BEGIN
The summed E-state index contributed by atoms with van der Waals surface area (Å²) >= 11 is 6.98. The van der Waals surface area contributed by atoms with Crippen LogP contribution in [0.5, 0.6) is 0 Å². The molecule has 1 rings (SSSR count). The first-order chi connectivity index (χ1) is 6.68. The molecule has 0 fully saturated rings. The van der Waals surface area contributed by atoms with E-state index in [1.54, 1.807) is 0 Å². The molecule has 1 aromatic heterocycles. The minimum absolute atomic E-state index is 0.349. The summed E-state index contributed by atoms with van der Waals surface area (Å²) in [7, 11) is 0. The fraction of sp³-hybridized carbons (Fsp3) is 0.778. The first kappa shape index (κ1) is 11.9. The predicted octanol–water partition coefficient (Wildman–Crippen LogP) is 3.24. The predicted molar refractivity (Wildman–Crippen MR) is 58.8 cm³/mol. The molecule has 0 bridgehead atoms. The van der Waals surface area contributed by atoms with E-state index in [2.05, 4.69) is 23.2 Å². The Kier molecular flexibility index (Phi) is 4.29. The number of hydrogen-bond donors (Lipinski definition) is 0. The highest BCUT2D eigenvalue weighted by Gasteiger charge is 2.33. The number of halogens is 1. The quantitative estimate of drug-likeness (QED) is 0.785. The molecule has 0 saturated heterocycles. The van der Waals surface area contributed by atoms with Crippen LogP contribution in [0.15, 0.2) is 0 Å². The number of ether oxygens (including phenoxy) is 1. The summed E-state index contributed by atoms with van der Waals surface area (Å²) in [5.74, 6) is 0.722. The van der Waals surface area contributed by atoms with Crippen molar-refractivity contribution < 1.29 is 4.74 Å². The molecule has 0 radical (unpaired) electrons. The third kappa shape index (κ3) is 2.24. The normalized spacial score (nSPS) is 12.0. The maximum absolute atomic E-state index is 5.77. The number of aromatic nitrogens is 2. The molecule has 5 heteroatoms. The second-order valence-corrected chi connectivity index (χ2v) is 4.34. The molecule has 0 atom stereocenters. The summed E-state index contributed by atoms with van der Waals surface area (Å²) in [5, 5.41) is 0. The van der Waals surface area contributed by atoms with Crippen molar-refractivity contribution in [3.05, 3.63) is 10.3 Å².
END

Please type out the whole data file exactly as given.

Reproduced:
The summed E-state index contributed by atoms with van der Waals surface area (Å²) >= 11 is 6.98. The van der Waals surface area contributed by atoms with Crippen LogP contribution in [0.5, 0.6) is 0 Å². The molecule has 1 rings (SSSR count). The first-order chi connectivity index (χ1) is 6.68. The molecule has 0 fully saturated rings. The van der Waals surface area contributed by atoms with E-state index in [1.54, 1.807) is 0 Å². The molecule has 1 aromatic heterocycles. The minimum absolute atomic E-state index is 0.349. The summed E-state index contributed by atoms with van der Waals surface area (Å²) in [7, 11) is 0. The fraction of sp³-hybridized carbons (Fsp3) is 0.778. The first kappa shape index (κ1) is 11.9. The predicted octanol–water partition coefficient (Wildman–Crippen LogP) is 3.24. The predicted molar refractivity (Wildman–Crippen MR) is 58.8 cm³/mol. The molecule has 0 bridgehead atoms. The van der Waals surface area contributed by atoms with E-state index in [2.05, 4.69) is 23.2 Å². The Kier molecular flexibility index (Phi) is 4.29. The number of hydrogen-bond donors (Lipinski definition) is 0. The highest BCUT2D eigenvalue weighted by Gasteiger charge is 2.33. The number of halogens is 1. The quantitative estimate of drug-likeness (QED) is 0.785. The molecule has 0 saturated heterocycles. The van der Waals surface area contributed by atoms with Crippen LogP contribution in [0.15, 0.2) is 0 Å². The number of ether oxygens (including phenoxy) is 1. The summed E-state index contributed by atoms with van der Waals surface area (Å²) in [5.74, 6) is 0.722. The van der Waals surface area contributed by atoms with Crippen molar-refractivity contribution < 1.29 is 4.74 Å². The molecule has 0 radical (unpaired) electrons. The third kappa shape index (κ3) is 2.24. The normalized spacial score (nSPS) is 12.0. The maximum absolute atomic E-state index is 5.77. The number of aromatic nitrogens is 2. The molecule has 5 heteroatoms. The second-order valence-corrected chi connectivity index (χ2v) is 4.34. The molecule has 0 atom stereocenters. The summed E-state index contributed by atoms with van der Waals surface area (Å²) in [5, 5.41) is 0. The van der Waals surface area contributed by atoms with Crippen molar-refractivity contribution in [3.05, 3.63) is 10.3 Å².